And I do want to see it faster, much faster, please. Based on current research, and even allowing for the FDA approval system that seems designed to prevent advances and competition, I believe I have a good twenty to forty years of life ahead of me barring something catastrophic. Which gets back to the current state of joint replacement.
Current materials are not designed to take advantage of future advancements. Nor are they designed for the life of the patient. The sad fact is that for many types of replacement, you can count of having to have the replacement replaced about every fifteen to seventeen years. So, at least two if not three replacements.
I would also note that because of the issues connecting bone with replacement, I would be limited to picking up no more than 15 pounds at a time, not have full range-of-motion restored, and face other limitations on activities. This would include many things I enjoy doing. Add in that at least two people I’ve talked to who have gone this route would not do the replacement over again, well…
So, I could opt for immediate replacement with parts that are close/semi-close to the size of my bones and will limit my activities because of the mechanical and other differences. These parts also are not designed to work with near-term or long-term advances in medical treatment; but, the replacement would reduce (though not necessarily eliminate) the pain in the joint and prevent further damage.
Or, I can opt to wait and experiment. The experimentation is potentially two-fold.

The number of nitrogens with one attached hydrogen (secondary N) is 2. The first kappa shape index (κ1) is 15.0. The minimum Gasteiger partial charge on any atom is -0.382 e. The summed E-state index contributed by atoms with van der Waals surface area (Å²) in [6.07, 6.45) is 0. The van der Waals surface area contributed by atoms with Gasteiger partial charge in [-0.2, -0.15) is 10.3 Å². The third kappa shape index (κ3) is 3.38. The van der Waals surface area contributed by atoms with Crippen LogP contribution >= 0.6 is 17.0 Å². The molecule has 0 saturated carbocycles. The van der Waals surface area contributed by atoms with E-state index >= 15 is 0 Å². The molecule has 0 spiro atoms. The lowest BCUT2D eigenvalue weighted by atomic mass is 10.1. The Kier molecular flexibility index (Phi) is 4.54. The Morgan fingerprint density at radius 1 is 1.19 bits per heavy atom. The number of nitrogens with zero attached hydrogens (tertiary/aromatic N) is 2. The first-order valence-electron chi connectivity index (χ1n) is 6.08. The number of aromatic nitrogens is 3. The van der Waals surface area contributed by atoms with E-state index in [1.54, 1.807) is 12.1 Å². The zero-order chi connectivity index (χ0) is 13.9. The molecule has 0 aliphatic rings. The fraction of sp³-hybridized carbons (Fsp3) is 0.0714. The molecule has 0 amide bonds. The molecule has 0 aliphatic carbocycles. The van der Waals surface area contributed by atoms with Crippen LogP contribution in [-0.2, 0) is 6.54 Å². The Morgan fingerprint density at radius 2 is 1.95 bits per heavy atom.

The first part is to try a supplement regimen that could slow, or even stop, damage not just in my shoulders but my entire body. Such a regimen has reportedly resulted in healthy regeneration (to some extent) in some patients. The odds, as I understand them from medical research, are long. I’ve faced some long odds in life before, it’s worth a shot.
The second part is to research clinical trials in regenerative medicine and advanced bone replacement materials. If I qualify for one or more regenerative medicine trials and participate, then I have the potential for at least partial restoration if not full. Add to it the fact that by participating I can help drive things forward faster please, even if it does not help me, then it’s still a win.
If regenerative trials don’t work out for whatever reason, then I will look to advanced bone replacement materials trials. If I have to have a replacement, why not go for one designed to take advantage of advances in medical technology?
Meantime, I’ve lived with chronic pain for years, decades even. I don’t like it, am working on dealing with it, but can handle a bit more. So long as I minimize damage to the shoulders and other joints being attacked by arthritis, I can and will put up with the additional pain.
That’s it in a nutshell, and there are several areas that can, and may be, explored in greater detail later. However, for now, it lays out the base case for my decisions.